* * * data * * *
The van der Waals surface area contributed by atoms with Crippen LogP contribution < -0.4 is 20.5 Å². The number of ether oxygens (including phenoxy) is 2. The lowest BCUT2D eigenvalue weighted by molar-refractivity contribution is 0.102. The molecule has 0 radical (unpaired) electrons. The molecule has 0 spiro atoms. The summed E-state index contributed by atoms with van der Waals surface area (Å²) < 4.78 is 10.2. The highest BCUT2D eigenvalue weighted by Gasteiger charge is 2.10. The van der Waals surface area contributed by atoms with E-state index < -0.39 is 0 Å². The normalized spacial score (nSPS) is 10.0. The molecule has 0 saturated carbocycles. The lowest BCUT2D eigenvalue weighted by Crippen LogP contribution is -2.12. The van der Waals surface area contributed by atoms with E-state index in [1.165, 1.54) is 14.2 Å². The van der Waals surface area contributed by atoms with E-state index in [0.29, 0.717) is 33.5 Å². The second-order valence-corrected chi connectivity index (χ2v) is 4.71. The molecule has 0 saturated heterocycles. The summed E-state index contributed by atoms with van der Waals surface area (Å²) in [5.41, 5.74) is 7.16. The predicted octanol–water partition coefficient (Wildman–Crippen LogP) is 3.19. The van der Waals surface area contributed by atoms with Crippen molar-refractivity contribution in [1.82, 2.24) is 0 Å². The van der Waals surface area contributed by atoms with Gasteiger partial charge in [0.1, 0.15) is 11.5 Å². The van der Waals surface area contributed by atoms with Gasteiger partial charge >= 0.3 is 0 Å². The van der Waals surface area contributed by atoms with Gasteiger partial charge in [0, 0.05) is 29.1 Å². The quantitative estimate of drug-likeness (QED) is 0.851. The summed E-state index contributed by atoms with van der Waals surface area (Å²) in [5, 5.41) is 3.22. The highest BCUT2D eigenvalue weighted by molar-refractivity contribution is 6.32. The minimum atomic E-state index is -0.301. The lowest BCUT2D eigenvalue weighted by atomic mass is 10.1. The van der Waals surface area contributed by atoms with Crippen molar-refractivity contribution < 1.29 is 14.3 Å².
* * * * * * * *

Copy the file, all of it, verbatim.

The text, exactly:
The van der Waals surface area contributed by atoms with Crippen LogP contribution < -0.4 is 20.5 Å². The number of ether oxygens (including phenoxy) is 2. The lowest BCUT2D eigenvalue weighted by molar-refractivity contribution is 0.102. The molecule has 0 radical (unpaired) electrons. The molecule has 0 spiro atoms. The summed E-state index contributed by atoms with van der Waals surface area (Å²) < 4.78 is 10.2. The highest BCUT2D eigenvalue weighted by Gasteiger charge is 2.10. The van der Waals surface area contributed by atoms with E-state index < -0.39 is 0 Å². The normalized spacial score (nSPS) is 10.0. The molecule has 0 saturated carbocycles. The lowest BCUT2D eigenvalue weighted by Crippen LogP contribution is -2.12. The van der Waals surface area contributed by atoms with E-state index in [1.165, 1.54) is 14.2 Å². The van der Waals surface area contributed by atoms with E-state index in [0.29, 0.717) is 33.5 Å². The second-order valence-corrected chi connectivity index (χ2v) is 4.71. The molecule has 0 saturated heterocycles. The summed E-state index contributed by atoms with van der Waals surface area (Å²) in [5.41, 5.74) is 7.16. The predicted octanol–water partition coefficient (Wildman–Crippen LogP) is 3.19. The van der Waals surface area contributed by atoms with Crippen molar-refractivity contribution in [1.82, 2.24) is 0 Å². The van der Waals surface area contributed by atoms with Gasteiger partial charge in [0.1, 0.15) is 11.5 Å². The van der Waals surface area contributed by atoms with Gasteiger partial charge >= 0.3 is 0 Å². The van der Waals surface area contributed by atoms with Gasteiger partial charge in [0, 0.05) is 29.1 Å². The quantitative estimate of drug-likeness (QED) is 0.851. The summed E-state index contributed by atoms with van der Waals surface area (Å²) in [5, 5.41) is 3.22. The highest BCUT2D eigenvalue weighted by molar-refractivity contribution is 6.32. The minimum atomic E-state index is -0.301. The lowest BCUT2D eigenvalue weighted by atomic mass is 10.1. The van der Waals surface area contributed by atoms with Crippen molar-refractivity contribution < 1.29 is 14.3 Å².